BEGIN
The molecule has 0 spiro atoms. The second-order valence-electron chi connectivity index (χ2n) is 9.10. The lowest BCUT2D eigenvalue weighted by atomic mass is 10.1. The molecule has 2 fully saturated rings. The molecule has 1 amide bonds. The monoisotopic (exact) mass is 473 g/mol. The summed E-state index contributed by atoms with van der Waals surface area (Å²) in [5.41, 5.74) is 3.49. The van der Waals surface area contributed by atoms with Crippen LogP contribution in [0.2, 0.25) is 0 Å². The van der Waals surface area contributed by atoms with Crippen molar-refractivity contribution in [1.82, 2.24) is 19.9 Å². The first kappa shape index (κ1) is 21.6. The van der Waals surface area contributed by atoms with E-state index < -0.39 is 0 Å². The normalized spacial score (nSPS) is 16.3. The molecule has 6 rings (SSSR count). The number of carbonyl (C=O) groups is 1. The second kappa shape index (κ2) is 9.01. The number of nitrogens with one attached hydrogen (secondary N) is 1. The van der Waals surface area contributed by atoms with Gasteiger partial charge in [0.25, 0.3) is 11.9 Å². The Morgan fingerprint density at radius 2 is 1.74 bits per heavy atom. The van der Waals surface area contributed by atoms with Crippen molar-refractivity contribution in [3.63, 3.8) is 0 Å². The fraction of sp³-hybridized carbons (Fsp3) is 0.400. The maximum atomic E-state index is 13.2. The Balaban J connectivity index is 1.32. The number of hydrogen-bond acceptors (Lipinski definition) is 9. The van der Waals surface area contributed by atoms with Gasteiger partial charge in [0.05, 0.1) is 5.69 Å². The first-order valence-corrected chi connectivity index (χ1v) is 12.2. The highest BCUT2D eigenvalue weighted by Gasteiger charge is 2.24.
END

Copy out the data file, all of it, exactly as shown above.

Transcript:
The molecule has 0 spiro atoms. The second-order valence-electron chi connectivity index (χ2n) is 9.10. The lowest BCUT2D eigenvalue weighted by atomic mass is 10.1. The molecule has 2 fully saturated rings. The molecule has 1 amide bonds. The monoisotopic (exact) mass is 473 g/mol. The summed E-state index contributed by atoms with van der Waals surface area (Å²) in [5.41, 5.74) is 3.49. The van der Waals surface area contributed by atoms with Crippen LogP contribution in [0.2, 0.25) is 0 Å². The van der Waals surface area contributed by atoms with Crippen molar-refractivity contribution in [1.82, 2.24) is 19.9 Å². The first kappa shape index (κ1) is 21.6. The van der Waals surface area contributed by atoms with E-state index < -0.39 is 0 Å². The normalized spacial score (nSPS) is 16.3. The molecule has 6 rings (SSSR count). The number of carbonyl (C=O) groups is 1. The second kappa shape index (κ2) is 9.01. The number of nitrogens with one attached hydrogen (secondary N) is 1. The van der Waals surface area contributed by atoms with Gasteiger partial charge in [0.25, 0.3) is 11.9 Å². The Morgan fingerprint density at radius 2 is 1.74 bits per heavy atom. The van der Waals surface area contributed by atoms with Crippen molar-refractivity contribution in [3.63, 3.8) is 0 Å². The fraction of sp³-hybridized carbons (Fsp3) is 0.400. The maximum atomic E-state index is 13.2. The Balaban J connectivity index is 1.32. The number of hydrogen-bond acceptors (Lipinski definition) is 9. The van der Waals surface area contributed by atoms with Gasteiger partial charge in [0.05, 0.1) is 5.69 Å². The first-order valence-corrected chi connectivity index (χ1v) is 12.2. The highest BCUT2D eigenvalue weighted by Gasteiger charge is 2.24.